The empirical evidence revealed through this study contributes to the literature on IR “impacts” (Rinaldi et al., 2018) and can be of significant help in understanding the likely role of voluntary IR across different institutional settings, for companies that pay attention to value in regulated markets. In fact, the study demonstrates that financial analysts rely on IR to predict earnings per share, in particular, where the institutional enforcement is strong. In these contexts, the accuracy of analysts' forecasts for IR adopters is better than it is for non-IR adopters. This result contradicts prior studies that have posed some doubts on the usefulness of IR even for financial stakeholders (Humphrey et al., 2017; Slack and Tsalavoutas, 2018).

This conclusion assumes greater significance in the future European scenario where – because of the revised Directive to be issued soon – an improvement in the institutional enforcement is expected. Therefore, this improvement is likely to have positive effects not only on the determinants of the disclosure of sustainability (Ferrer et al., 2020; Mittelbach-Hörmanseder et al., 2021), but also on its effect for the capital market by enhancing the predictive capabilities of financial analysts in forecasting IR adopters' performance. Moreover, in this study, by pooling companies based on clusters that include countries with similar legal and institutional characteristics (Leuz et al., 2003), we disentangled the magnitude of informativeness of the IR release across countries, thus offering a nuanced specification of the IR impact on investors' behaviour in various institutional settings. We also provided evidence that the moderating role of the institutional setting differs for accuracy rather than for dispersion. A strong institutional setting boosts the IR release usefulness in terms of accuracy, but it creates noise in the consensus among financial analysts. Additional nonfinancial information in contexts where there is awareness about the informativeness of such pieces of information may result in dispersion in the opinions of financial analysts, which is possibly due to their use of different forecasting models.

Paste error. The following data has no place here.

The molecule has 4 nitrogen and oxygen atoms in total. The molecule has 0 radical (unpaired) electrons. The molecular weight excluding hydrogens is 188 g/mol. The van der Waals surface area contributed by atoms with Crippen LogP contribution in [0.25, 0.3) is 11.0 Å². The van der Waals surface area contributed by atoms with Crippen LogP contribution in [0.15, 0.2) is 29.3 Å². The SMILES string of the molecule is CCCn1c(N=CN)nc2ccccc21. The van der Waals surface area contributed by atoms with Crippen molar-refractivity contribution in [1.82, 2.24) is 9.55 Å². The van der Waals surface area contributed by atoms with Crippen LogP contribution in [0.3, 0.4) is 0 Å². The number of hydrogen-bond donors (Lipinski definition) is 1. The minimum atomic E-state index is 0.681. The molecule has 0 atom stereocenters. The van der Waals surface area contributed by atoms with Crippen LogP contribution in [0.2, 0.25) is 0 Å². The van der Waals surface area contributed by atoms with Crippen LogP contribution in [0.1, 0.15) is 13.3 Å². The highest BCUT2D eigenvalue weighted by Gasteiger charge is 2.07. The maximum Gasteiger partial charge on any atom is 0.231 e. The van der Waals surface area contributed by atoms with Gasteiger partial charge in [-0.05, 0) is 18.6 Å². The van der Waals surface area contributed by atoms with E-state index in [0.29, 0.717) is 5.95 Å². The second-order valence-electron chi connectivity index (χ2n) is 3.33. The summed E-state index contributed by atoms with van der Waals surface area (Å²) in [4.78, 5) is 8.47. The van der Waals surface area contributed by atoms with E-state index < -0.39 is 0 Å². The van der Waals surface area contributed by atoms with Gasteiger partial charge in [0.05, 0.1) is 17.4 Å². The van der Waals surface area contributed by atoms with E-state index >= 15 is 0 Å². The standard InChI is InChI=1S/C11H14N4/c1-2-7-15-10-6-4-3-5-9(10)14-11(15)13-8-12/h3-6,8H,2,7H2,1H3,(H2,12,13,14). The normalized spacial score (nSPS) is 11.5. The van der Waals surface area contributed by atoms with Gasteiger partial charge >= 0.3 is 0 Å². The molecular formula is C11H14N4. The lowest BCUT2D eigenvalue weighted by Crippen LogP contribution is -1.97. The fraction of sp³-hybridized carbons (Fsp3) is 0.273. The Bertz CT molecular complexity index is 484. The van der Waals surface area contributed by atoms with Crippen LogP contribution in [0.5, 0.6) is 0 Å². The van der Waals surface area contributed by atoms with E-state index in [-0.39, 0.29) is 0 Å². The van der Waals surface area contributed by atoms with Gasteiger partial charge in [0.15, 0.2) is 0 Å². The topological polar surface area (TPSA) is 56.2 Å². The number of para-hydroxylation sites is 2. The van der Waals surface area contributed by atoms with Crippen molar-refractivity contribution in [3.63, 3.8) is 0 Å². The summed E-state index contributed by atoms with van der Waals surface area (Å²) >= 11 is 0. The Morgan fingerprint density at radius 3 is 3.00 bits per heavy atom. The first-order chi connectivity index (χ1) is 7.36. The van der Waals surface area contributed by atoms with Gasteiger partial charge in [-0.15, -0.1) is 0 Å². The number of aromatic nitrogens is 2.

In line with the literature (Lang and Lundholm, 1996), the results relating to dispersion are not concerning, because in the context we investigated, they implicitly demonstrate that voluntary IR does not mean boilerplate reporting, but allows financial analysts to capture company features, to the point of making analysts grasp aspects that would not be appreciated with traditional information.